Agile methods emphasize face-to-face communication over written documents. Most agile teams are located in a single open office to facilitate such communications. One agile management methodology, scrum, advocates a team size of 5 to 9. Larger teams than 9 should be split into smaller teams to help make team communication and team collaboration easier. Team composition in an agile project will usually be cross-functional and self-organising without consideration for any existing corporate hierarchy or the corporate roles of team members. No matter what development disciplines are required, at a minimum, every agile team will contain a customer representative. This person is appointed by stakeholders to act on their behalf and makes a personal commitment to being available for developers to answer mid-iteration problem domain questions. This availability is critical to agile project success. Part of the scrum methodology is routine and formal daily face-to-face communication between team members. This specifically includes the customer representative and with any interested stakeholders as observers. Known as a daily scrum, team members report to each other what they did yesterday, what they intend to do today and what their roadblocks are. This formalised face-to-face communication prevents problems being hidden provided always that someone with corporate influence is listening. For the Scrum methodology, this would be the Scrum Master. Otherwise it would be the agile project manager. Agile methods emphasize working software as the primary measure of progress. Combined with the preference for face-to-face communication, agile methods usually produce less written documentation than other methods. In an agile project, documentation, Gantt charts and other project artifacts all rank equally with working product. However, when stakeholders are asked to prioritise deliverables for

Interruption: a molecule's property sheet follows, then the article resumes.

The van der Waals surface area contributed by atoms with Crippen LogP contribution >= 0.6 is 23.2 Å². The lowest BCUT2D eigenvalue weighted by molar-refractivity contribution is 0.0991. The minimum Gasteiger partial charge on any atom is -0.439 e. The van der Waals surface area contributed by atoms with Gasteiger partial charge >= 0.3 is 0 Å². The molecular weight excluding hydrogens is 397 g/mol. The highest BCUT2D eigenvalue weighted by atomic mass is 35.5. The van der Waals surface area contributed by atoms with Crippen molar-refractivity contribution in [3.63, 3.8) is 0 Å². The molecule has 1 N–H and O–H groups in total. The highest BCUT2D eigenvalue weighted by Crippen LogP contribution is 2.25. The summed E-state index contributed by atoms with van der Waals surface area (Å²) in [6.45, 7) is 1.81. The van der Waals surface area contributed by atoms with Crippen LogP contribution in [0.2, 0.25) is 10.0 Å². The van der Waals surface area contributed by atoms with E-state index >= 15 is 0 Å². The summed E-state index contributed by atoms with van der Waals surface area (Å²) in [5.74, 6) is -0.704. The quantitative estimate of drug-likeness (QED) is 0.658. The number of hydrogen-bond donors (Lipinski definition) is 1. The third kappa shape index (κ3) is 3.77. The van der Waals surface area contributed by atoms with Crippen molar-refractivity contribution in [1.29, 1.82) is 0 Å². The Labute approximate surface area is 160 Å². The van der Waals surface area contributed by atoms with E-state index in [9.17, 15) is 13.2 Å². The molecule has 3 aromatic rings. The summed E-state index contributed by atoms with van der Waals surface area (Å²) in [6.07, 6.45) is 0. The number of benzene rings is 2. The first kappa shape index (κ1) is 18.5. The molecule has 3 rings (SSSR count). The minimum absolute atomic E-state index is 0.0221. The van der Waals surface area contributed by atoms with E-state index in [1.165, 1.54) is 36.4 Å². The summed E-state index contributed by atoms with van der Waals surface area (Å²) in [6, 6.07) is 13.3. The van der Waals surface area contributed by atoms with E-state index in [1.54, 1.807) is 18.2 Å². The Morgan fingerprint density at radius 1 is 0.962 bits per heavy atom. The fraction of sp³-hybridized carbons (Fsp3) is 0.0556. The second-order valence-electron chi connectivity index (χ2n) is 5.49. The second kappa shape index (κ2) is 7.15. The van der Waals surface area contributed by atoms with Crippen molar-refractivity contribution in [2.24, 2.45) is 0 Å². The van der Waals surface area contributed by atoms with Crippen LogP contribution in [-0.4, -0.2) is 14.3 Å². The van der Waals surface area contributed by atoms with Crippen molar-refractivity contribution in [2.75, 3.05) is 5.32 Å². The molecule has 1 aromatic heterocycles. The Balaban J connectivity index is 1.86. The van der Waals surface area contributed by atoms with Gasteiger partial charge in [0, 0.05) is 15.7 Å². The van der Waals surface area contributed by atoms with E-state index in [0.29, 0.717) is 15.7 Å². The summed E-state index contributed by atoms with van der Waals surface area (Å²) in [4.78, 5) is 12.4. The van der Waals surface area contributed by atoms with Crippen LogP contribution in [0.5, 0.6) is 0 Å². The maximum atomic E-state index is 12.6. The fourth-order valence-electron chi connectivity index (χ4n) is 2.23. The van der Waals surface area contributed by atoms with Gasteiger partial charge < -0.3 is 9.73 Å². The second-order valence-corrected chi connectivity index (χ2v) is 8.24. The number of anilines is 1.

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demonstration at the end of the current iteration, they prefer to see working product. This represents a strong focus on a return on investment. Stakeholders are encouraged to prioritise iteration outcomes based on business value. If documentation represents higher business value than working software in any particular iteration then it will be given a higher priority than working software. Agile development methods are typically more disciplined than traditional methods.